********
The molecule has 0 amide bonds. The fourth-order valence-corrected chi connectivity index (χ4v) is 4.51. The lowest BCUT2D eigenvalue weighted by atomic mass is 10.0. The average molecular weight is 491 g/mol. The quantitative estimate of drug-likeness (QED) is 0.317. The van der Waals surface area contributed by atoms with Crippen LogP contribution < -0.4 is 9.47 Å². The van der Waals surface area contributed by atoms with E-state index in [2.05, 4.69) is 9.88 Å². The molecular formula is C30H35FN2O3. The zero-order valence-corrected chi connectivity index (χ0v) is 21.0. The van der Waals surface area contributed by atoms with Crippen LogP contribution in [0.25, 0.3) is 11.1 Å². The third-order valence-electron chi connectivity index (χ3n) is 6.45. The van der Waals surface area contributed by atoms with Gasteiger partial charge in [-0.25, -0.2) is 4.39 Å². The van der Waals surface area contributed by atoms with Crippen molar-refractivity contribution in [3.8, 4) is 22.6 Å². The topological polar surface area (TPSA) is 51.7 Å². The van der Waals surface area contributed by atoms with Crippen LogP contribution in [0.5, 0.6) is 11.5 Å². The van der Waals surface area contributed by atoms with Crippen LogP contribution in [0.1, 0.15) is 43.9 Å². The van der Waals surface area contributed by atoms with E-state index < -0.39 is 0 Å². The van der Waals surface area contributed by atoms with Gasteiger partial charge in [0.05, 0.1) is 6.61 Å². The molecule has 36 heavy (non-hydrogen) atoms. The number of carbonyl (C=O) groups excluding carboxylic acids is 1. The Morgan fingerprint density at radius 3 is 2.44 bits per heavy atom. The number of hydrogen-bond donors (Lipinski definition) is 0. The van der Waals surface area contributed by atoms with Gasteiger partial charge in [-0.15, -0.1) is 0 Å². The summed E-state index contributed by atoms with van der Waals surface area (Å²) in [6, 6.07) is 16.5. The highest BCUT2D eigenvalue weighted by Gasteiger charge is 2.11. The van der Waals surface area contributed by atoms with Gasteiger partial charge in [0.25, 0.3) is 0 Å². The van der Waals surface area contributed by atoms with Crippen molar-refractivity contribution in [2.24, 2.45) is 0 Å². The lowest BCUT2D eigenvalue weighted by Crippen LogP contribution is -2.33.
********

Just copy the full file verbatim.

The molecule has 0 amide bonds. The fourth-order valence-corrected chi connectivity index (χ4v) is 4.51. The lowest BCUT2D eigenvalue weighted by atomic mass is 10.0. The average molecular weight is 491 g/mol. The quantitative estimate of drug-likeness (QED) is 0.317. The van der Waals surface area contributed by atoms with Crippen LogP contribution < -0.4 is 9.47 Å². The van der Waals surface area contributed by atoms with E-state index in [2.05, 4.69) is 9.88 Å². The molecular formula is C30H35FN2O3. The zero-order valence-corrected chi connectivity index (χ0v) is 21.0. The van der Waals surface area contributed by atoms with Crippen LogP contribution in [0.25, 0.3) is 11.1 Å². The third-order valence-electron chi connectivity index (χ3n) is 6.45. The van der Waals surface area contributed by atoms with Gasteiger partial charge in [-0.25, -0.2) is 4.39 Å². The van der Waals surface area contributed by atoms with Crippen molar-refractivity contribution in [3.8, 4) is 22.6 Å². The topological polar surface area (TPSA) is 51.7 Å². The van der Waals surface area contributed by atoms with Crippen LogP contribution in [0.5, 0.6) is 11.5 Å². The van der Waals surface area contributed by atoms with Crippen LogP contribution in [0.1, 0.15) is 43.9 Å². The van der Waals surface area contributed by atoms with E-state index < -0.39 is 0 Å². The van der Waals surface area contributed by atoms with Gasteiger partial charge in [0.05, 0.1) is 6.61 Å². The molecule has 36 heavy (non-hydrogen) atoms. The number of carbonyl (C=O) groups excluding carboxylic acids is 1. The Morgan fingerprint density at radius 3 is 2.44 bits per heavy atom. The number of hydrogen-bond donors (Lipinski definition) is 0. The van der Waals surface area contributed by atoms with Gasteiger partial charge in [-0.15, -0.1) is 0 Å². The summed E-state index contributed by atoms with van der Waals surface area (Å²) in [6, 6.07) is 16.5. The highest BCUT2D eigenvalue weighted by Gasteiger charge is 2.11. The van der Waals surface area contributed by atoms with Gasteiger partial charge in [0.25, 0.3) is 0 Å². The van der Waals surface area contributed by atoms with Crippen molar-refractivity contribution in [2.24, 2.45) is 0 Å². The lowest BCUT2D eigenvalue weighted by Crippen LogP contribution is -2.33.